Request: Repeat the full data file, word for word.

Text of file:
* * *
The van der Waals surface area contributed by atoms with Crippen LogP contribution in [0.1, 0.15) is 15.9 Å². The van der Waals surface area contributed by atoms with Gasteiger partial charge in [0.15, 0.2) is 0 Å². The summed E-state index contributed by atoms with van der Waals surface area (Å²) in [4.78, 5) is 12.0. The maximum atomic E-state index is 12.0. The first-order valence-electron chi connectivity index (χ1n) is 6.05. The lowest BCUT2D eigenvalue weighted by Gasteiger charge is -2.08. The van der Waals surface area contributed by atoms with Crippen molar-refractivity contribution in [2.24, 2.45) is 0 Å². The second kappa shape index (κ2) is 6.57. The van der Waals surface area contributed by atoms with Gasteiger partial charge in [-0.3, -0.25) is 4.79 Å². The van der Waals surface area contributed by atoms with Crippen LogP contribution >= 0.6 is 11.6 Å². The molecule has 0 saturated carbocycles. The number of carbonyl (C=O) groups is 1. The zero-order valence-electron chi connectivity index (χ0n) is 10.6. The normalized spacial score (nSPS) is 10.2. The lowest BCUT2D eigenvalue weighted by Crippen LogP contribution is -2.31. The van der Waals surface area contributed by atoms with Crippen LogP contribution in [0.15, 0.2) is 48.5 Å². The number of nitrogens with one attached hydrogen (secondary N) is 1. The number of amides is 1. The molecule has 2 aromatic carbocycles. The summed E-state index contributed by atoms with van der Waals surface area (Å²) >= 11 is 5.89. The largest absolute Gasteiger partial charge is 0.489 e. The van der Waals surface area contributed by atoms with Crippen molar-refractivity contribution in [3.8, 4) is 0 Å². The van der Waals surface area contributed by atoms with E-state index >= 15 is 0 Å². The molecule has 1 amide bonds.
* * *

The van der Waals surface area contributed by atoms with Crippen LogP contribution in [0.1, 0.15) is 15.9 Å². The van der Waals surface area contributed by atoms with Gasteiger partial charge in [0.15, 0.2) is 0 Å². The summed E-state index contributed by atoms with van der Waals surface area (Å²) in [4.78, 5) is 12.0. The maximum atomic E-state index is 12.0. The first-order valence-electron chi connectivity index (χ1n) is 6.05. The lowest BCUT2D eigenvalue weighted by Gasteiger charge is -2.08. The van der Waals surface area contributed by atoms with Crippen molar-refractivity contribution in [2.24, 2.45) is 0 Å². The second kappa shape index (κ2) is 6.57. The van der Waals surface area contributed by atoms with Gasteiger partial charge in [-0.3, -0.25) is 4.79 Å². The van der Waals surface area contributed by atoms with Crippen LogP contribution >= 0.6 is 11.6 Å². The molecule has 0 saturated carbocycles. The number of carbonyl (C=O) groups is 1. The zero-order valence-electron chi connectivity index (χ0n) is 10.6. The normalized spacial score (nSPS) is 10.2. The lowest BCUT2D eigenvalue weighted by Crippen LogP contribution is -2.31. The van der Waals surface area contributed by atoms with Crippen LogP contribution in [0.15, 0.2) is 48.5 Å². The number of nitrogens with one attached hydrogen (secondary N) is 1. The number of amides is 1. The molecule has 2 aromatic carbocycles. The summed E-state index contributed by atoms with van der Waals surface area (Å²) >= 11 is 5.89. The largest absolute Gasteiger partial charge is 0.489 e. The van der Waals surface area contributed by atoms with Crippen molar-refractivity contribution in [3.8, 4) is 0 Å². The van der Waals surface area contributed by atoms with E-state index >= 15 is 0 Å². The molecule has 1 amide bonds.